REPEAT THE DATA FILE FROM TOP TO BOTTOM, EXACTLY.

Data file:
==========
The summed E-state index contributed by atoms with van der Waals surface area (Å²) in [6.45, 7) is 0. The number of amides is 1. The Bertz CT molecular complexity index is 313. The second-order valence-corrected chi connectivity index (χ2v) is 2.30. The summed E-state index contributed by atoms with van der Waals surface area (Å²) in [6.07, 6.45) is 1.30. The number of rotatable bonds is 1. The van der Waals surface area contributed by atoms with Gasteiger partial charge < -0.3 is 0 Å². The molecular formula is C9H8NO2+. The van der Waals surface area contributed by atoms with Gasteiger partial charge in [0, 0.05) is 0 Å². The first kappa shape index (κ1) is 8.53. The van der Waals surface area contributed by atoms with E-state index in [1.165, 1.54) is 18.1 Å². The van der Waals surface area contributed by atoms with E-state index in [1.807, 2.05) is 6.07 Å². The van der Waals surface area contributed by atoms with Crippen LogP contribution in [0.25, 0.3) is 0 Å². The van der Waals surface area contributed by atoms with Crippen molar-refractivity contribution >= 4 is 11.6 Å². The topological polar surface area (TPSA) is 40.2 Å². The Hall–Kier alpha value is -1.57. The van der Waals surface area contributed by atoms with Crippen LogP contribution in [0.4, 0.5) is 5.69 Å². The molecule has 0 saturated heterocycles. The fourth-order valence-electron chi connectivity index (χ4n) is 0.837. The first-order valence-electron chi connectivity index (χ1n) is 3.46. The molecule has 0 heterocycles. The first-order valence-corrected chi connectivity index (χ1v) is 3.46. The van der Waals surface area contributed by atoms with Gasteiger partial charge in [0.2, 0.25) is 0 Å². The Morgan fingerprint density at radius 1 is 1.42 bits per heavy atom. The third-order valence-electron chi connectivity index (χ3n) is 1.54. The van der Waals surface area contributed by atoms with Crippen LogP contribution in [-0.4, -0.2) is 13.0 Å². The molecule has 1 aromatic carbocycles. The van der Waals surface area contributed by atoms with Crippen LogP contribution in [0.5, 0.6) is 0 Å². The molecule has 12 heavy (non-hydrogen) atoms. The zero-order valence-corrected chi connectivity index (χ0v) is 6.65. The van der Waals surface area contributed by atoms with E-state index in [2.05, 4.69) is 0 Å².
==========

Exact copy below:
The summed E-state index contributed by atoms with van der Waals surface area (Å²) in [6.45, 7) is 0. The number of amides is 1. The Bertz CT molecular complexity index is 313. The second-order valence-corrected chi connectivity index (χ2v) is 2.30. The summed E-state index contributed by atoms with van der Waals surface area (Å²) in [6.07, 6.45) is 1.30. The number of rotatable bonds is 1. The van der Waals surface area contributed by atoms with Gasteiger partial charge < -0.3 is 0 Å². The molecular formula is C9H8NO2+. The van der Waals surface area contributed by atoms with Gasteiger partial charge in [0, 0.05) is 0 Å². The first kappa shape index (κ1) is 8.53. The van der Waals surface area contributed by atoms with E-state index in [1.165, 1.54) is 18.1 Å². The van der Waals surface area contributed by atoms with E-state index in [1.807, 2.05) is 6.07 Å². The van der Waals surface area contributed by atoms with Crippen LogP contribution in [0.25, 0.3) is 0 Å². The van der Waals surface area contributed by atoms with Crippen molar-refractivity contribution >= 4 is 11.6 Å². The topological polar surface area (TPSA) is 40.2 Å². The Hall–Kier alpha value is -1.57. The van der Waals surface area contributed by atoms with Crippen LogP contribution in [0.4, 0.5) is 5.69 Å². The molecule has 0 saturated heterocycles. The fourth-order valence-electron chi connectivity index (χ4n) is 0.837. The first-order valence-electron chi connectivity index (χ1n) is 3.46. The molecule has 0 heterocycles. The first-order valence-corrected chi connectivity index (χ1v) is 3.46. The van der Waals surface area contributed by atoms with Gasteiger partial charge in [0.2, 0.25) is 0 Å². The Morgan fingerprint density at radius 1 is 1.42 bits per heavy atom. The third-order valence-electron chi connectivity index (χ3n) is 1.54. The van der Waals surface area contributed by atoms with Crippen LogP contribution in [-0.4, -0.2) is 13.0 Å². The molecule has 1 aromatic carbocycles. The van der Waals surface area contributed by atoms with Crippen LogP contribution in [0.5, 0.6) is 0 Å². The molecule has 12 heavy (non-hydrogen) atoms. The zero-order valence-corrected chi connectivity index (χ0v) is 6.65. The van der Waals surface area contributed by atoms with E-state index in [2.05, 4.69) is 0 Å².